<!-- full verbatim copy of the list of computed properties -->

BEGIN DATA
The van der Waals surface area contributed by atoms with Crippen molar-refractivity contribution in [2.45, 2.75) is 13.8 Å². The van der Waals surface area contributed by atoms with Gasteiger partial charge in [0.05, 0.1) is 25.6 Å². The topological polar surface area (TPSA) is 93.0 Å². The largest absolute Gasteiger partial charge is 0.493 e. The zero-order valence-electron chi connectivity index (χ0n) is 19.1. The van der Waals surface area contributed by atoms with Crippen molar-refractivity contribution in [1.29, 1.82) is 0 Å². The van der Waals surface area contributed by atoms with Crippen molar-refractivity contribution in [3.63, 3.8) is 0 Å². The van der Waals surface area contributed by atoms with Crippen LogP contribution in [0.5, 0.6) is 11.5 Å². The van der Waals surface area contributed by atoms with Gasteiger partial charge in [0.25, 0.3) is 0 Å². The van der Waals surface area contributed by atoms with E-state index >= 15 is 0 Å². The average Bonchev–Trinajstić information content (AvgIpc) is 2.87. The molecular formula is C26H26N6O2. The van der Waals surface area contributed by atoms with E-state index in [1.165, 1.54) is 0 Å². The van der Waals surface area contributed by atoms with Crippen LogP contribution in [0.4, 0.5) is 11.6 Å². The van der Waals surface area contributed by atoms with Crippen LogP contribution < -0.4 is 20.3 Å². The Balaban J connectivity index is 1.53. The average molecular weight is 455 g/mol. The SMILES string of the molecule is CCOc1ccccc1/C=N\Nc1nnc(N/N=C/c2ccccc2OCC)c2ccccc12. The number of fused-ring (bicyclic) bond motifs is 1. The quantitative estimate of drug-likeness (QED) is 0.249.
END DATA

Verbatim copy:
The van der Waals surface area contributed by atoms with Crippen molar-refractivity contribution in [2.45, 2.75) is 13.8 Å². The van der Waals surface area contributed by atoms with Gasteiger partial charge in [0.05, 0.1) is 25.6 Å². The topological polar surface area (TPSA) is 93.0 Å². The largest absolute Gasteiger partial charge is 0.493 e. The zero-order valence-electron chi connectivity index (χ0n) is 19.1. The van der Waals surface area contributed by atoms with Crippen molar-refractivity contribution in [1.29, 1.82) is 0 Å². The van der Waals surface area contributed by atoms with Crippen molar-refractivity contribution in [3.63, 3.8) is 0 Å². The van der Waals surface area contributed by atoms with Crippen LogP contribution in [0.5, 0.6) is 11.5 Å². The van der Waals surface area contributed by atoms with Gasteiger partial charge in [0.25, 0.3) is 0 Å². The van der Waals surface area contributed by atoms with E-state index >= 15 is 0 Å². The average Bonchev–Trinajstić information content (AvgIpc) is 2.87. The molecular formula is C26H26N6O2. The van der Waals surface area contributed by atoms with E-state index in [1.165, 1.54) is 0 Å². The van der Waals surface area contributed by atoms with Crippen LogP contribution in [0.4, 0.5) is 11.6 Å². The van der Waals surface area contributed by atoms with Crippen LogP contribution < -0.4 is 20.3 Å². The Balaban J connectivity index is 1.53. The average molecular weight is 455 g/mol. The SMILES string of the molecule is CCOc1ccccc1/C=N\Nc1nnc(N/N=C/c2ccccc2OCC)c2ccccc12. The number of fused-ring (bicyclic) bond motifs is 1. The quantitative estimate of drug-likeness (QED) is 0.249.